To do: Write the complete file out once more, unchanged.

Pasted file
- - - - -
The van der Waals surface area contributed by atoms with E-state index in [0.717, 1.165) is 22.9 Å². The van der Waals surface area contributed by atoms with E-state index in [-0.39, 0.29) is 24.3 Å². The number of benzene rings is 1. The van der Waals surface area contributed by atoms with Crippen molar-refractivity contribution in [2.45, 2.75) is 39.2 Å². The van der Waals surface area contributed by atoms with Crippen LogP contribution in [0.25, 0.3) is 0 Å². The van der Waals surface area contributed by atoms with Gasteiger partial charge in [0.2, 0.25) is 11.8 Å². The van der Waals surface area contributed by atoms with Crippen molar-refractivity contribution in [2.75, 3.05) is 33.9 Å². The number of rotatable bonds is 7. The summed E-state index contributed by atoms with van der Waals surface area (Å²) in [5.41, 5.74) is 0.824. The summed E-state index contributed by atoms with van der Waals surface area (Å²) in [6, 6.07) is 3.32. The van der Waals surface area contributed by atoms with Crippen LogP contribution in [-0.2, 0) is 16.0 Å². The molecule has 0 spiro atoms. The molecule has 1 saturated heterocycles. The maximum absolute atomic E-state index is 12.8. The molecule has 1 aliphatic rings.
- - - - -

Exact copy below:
The van der Waals surface area contributed by atoms with E-state index in [0.717, 1.165) is 22.9 Å². The van der Waals surface area contributed by atoms with E-state index in [-0.39, 0.29) is 24.3 Å². The number of benzene rings is 1. The van der Waals surface area contributed by atoms with Crippen molar-refractivity contribution in [2.45, 2.75) is 39.2 Å². The van der Waals surface area contributed by atoms with Crippen LogP contribution in [0.25, 0.3) is 0 Å². The van der Waals surface area contributed by atoms with Gasteiger partial charge in [0.2, 0.25) is 11.8 Å². The van der Waals surface area contributed by atoms with Crippen molar-refractivity contribution in [2.75, 3.05) is 33.9 Å². The number of rotatable bonds is 7. The summed E-state index contributed by atoms with van der Waals surface area (Å²) in [5.41, 5.74) is 0.824. The summed E-state index contributed by atoms with van der Waals surface area (Å²) in [6, 6.07) is 3.32. The van der Waals surface area contributed by atoms with Crippen LogP contribution in [-0.2, 0) is 16.0 Å². The molecule has 0 spiro atoms. The molecule has 1 saturated heterocycles. The maximum absolute atomic E-state index is 12.8. The molecule has 1 aliphatic rings.